Sylvester Williams, DT, North Carolina
Williams started off the season strong with 2.5 sacks in the first two games. The first opponent was Elon and he had two sacks. The Louisville contest had him go against a quality offensive line and center prospect, Mario Benavides. Williams was a non-factor, totaling two tackles. The Cardinals gashed the Tar Heels on the ground straight up the middle. Williams wasn’t able to stop runs in the interior, and the senior had no pressure on Cardinals quarterback Teddy Bridgewater.

Benavides was perhaps the top center who Williams will face this season and it hurts Williams’ draft stock to have a disappointing game. He will have some easier opponents over the next few weeks, notably East Carolina and Idaho, to pad his stats. Williams is viewed as an early-round pick, but he didn’t look like it against Louisville.

Johnny Adams, CB, Michigan State
Adams had a rough day against Notre Dame. He did pretty well in run support, but was beaten for a long touchdown. The receiver got separation from him, but as the pass hung in the air, Adams caught up to grab at the receiver. Still, the catch was made, and Adams was called for a pass interference. He was in man coverage and got caught trailing off his receiver while looking back at the quarterback. Adams later missed a tackle on quarterback Everett Golson during a touchdown run.

Adams had a pass interference called on him late in the game after mugging Irish tight end Tyler Eifert downfield, and also was stiff-armed into the ground by Irish running back Cierre Wood. Adams was beat for a long reception down the field in the season opener against Boise State. Thus, four times in three games, he’s been beaten downfield for receptions or penalties.

Adams looks best as a slot corner in the NFL. He is a gritty defender and does well in the ground game, but is beat too often downfield. Adams would struggle in the NFL on the outside against receivers who have size and speed. He looks more like a third- or fourth-rounder rather than a second-round pick.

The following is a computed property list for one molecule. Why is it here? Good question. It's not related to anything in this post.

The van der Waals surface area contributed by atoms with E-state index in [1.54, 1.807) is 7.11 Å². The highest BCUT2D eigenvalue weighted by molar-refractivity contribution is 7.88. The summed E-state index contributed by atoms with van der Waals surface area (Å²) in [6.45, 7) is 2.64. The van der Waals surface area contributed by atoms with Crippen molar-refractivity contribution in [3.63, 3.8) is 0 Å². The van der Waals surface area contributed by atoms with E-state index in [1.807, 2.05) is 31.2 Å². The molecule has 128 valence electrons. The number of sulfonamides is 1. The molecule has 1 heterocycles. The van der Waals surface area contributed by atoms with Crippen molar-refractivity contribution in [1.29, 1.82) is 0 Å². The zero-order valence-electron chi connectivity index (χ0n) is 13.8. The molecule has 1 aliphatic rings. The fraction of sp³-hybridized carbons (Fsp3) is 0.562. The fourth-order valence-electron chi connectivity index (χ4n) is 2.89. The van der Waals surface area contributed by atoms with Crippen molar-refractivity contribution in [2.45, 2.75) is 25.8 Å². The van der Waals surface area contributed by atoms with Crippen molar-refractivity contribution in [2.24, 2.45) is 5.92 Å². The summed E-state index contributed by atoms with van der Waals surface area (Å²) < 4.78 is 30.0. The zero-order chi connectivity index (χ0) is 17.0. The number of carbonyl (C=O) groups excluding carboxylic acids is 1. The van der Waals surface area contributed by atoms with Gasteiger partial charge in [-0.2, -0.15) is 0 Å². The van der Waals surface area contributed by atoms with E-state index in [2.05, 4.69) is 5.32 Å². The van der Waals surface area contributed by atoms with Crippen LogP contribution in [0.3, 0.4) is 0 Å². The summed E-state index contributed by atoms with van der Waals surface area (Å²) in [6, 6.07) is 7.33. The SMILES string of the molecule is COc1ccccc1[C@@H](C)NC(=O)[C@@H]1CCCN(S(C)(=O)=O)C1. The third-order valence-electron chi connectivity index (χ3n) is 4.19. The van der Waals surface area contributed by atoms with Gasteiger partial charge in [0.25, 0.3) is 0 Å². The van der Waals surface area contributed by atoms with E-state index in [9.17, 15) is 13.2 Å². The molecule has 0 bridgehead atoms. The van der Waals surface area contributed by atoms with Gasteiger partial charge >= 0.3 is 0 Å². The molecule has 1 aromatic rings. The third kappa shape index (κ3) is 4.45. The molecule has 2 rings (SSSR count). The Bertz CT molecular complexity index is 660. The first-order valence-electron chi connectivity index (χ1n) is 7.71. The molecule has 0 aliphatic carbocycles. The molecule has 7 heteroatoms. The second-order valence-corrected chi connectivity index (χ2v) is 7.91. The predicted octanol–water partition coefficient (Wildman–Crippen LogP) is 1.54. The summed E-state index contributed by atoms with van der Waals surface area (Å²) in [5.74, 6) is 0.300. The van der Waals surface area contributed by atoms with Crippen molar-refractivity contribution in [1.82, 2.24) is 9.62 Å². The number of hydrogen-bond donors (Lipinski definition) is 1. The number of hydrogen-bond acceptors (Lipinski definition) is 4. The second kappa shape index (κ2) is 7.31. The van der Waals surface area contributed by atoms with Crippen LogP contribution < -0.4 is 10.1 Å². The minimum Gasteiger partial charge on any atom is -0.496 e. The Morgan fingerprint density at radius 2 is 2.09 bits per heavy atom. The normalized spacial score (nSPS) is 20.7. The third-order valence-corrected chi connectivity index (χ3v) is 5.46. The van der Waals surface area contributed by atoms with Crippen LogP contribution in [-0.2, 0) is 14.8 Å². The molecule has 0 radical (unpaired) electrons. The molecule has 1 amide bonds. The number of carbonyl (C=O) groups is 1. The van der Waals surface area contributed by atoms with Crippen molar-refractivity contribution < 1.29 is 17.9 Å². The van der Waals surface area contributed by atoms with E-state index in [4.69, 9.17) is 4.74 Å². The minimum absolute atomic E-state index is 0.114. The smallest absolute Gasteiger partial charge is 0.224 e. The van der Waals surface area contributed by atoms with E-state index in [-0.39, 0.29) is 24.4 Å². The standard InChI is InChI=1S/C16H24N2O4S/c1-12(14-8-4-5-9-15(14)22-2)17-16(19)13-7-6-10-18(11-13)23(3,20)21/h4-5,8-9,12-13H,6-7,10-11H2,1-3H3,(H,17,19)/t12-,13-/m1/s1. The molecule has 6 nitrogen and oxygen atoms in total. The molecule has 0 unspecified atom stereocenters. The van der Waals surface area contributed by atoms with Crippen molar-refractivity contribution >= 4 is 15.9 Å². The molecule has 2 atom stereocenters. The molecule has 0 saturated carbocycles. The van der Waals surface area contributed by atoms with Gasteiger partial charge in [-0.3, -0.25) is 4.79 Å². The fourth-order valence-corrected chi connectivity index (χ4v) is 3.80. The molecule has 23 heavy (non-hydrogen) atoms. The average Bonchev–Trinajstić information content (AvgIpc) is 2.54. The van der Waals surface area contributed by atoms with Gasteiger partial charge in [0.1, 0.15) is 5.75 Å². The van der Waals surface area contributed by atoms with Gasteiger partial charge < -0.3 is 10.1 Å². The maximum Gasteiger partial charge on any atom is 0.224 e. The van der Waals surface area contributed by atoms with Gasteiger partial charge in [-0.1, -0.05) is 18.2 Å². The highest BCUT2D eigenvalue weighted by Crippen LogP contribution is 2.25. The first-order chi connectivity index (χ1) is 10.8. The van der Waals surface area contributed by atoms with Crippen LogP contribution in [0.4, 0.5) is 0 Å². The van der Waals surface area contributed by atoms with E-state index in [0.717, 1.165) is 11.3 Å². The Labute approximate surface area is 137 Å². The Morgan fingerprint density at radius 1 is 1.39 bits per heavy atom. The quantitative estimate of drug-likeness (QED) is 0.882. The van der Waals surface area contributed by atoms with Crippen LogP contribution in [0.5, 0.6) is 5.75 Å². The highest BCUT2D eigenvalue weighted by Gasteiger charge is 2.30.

William Gholston, DE, Michigan State
Gholston had a meager impact against Notre Dame. He had little pressure and was virtually a non-factor as a pass-rusher. Gholston was decent in run defense, finishing the game with five tackles -most being of the assisted variety. He has totaled 12 tackles, three tackles for a loss and one sack in three games this season. The sack came against Central Michigan.

Gholston does not have a repertoire of pass-rushing moves. He really needs a lot of work on developing skills to beat linemen. Gholston always tries to go at them with speed to slip by them or strength to power through them. He needs to develop some combination of a rip move, spin move, swim move or club move.

Gholston doesn’t have a burst off the snap either. Unless the junior turns it on and discovers a consistent pass-rush ability, he should return for his senior season. Gholston is currently playing like a third-rounder, but has the physical talent to be a first-round pick.

Dishonorable Mentions: TCU defensive end Stansly Maponga, North Carolina linebacker Kevin Reddick